Commanding Right and Forbidding Wrong in Islamic Thought By Michael Cook (Cambridge, UK: Cambridge University Press, 2000. 702 pages.)

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Amr G. Sabet



This book, an historical survey of the Islamic injunction to command right
and forbid wrong, a biographical exposé of Muslims who understood and
practiced this principle, and a bibliographical reference, is a welcome and
timely addition to the literature on Islamic thought. Detailed and extensive,
yet not particularly difficult to read, it is equally accessible to all readers. Its
main theme is the basic Islamic individual and communal duty to stop other
people from doing wrong. Cook contends that few cultures have paid such
meticulous concern to this matter, despite the issue’s intelligibility in just
about any culture.
As a central Islamic tenet, this principle could not be ignored, and yet its
sociopolitical implications and consequences made it the focus of rigorous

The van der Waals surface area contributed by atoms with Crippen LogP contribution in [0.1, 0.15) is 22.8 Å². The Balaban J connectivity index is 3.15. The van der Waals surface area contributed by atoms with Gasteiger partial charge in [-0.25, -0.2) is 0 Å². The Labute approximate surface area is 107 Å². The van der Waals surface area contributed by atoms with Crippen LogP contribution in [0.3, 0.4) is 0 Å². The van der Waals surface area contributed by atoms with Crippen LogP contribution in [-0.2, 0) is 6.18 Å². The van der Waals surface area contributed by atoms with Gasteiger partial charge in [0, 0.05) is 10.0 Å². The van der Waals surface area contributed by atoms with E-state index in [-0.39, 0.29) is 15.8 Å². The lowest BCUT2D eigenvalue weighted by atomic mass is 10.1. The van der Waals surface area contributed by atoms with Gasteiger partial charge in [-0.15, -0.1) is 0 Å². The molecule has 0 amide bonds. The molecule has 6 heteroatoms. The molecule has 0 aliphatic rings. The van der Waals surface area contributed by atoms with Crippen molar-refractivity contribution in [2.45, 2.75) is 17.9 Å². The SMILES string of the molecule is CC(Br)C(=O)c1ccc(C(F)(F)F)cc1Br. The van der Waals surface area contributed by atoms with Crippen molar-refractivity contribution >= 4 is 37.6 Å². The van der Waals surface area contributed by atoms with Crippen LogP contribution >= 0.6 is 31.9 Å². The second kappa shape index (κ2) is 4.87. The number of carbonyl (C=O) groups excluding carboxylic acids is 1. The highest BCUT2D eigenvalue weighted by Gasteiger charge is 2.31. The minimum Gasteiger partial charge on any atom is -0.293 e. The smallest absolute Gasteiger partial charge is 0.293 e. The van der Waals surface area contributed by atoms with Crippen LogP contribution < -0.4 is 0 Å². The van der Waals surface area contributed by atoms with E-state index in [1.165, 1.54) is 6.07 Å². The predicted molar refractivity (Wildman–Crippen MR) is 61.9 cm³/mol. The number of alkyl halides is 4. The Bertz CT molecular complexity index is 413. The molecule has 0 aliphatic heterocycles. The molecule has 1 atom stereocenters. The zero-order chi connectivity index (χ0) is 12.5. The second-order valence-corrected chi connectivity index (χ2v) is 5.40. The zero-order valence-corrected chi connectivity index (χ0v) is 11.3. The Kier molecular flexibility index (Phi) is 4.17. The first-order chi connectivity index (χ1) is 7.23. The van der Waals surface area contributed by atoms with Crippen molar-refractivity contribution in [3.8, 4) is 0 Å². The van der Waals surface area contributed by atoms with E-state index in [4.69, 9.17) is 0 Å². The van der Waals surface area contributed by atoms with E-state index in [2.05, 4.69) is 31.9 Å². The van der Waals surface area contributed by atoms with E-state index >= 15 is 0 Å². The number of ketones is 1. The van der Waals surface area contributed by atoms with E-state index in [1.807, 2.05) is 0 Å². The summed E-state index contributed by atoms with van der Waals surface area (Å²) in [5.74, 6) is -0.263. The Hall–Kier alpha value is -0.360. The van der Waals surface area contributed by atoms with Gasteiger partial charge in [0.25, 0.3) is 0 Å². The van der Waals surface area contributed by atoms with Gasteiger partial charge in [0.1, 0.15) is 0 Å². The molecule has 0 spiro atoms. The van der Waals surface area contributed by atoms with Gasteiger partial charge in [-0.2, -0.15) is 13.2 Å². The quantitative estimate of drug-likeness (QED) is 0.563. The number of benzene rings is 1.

attention by Muslim scholars. The doctrine inexorably brings up the balancing
and equally sacrosanct value of privacy, together with issues of knowledge,
specialization, competence, and stability – the “how” of the whole matter.
After all, the act of forbidding wrong was not supposed to undermine the
principle by becoming an intrusive breach of privacy, an excursus into social
prying, or a potential justification for unmitigated rebellion against the state.
The book consists of five parts comprising 20 chapters. Part I sets the
descriptive framework by elaborating the normative material found in the
Qur’an, Qur’anic exegesis, tradition, and biographical literature about early
Muslims. Part II is dedicated to the Hanbali school ince its foundation by
Ahmad ibn Hanbal (d. 241/855) in Baghdad. The author traces its shifting
influences in Damascus and Najd, where the school continues to have a hold
in the Saudi state to this day. Part III deals with the Mu‘tazilis and their Zaydi
and Imami heirs, all of which, Cook contends, provide the richest documentation
for the intellectual history of forbidding wrong. The remaining Sunni
schools of thought, the Khariji Ibadis, together with a chapter on al-Ghazali’s
tackling of the duty and another chapter pulling together the discussion of
classical Islam, comprise Part IV. Finally, Part V surveys the duty’s salience
in modern Islamic thought and developments in both the Sunni and Imami
schools and engages in a comparative exercise with this duty’s pre-Islamic
antecedents and with non-Islamic cultures, including the modern West ...

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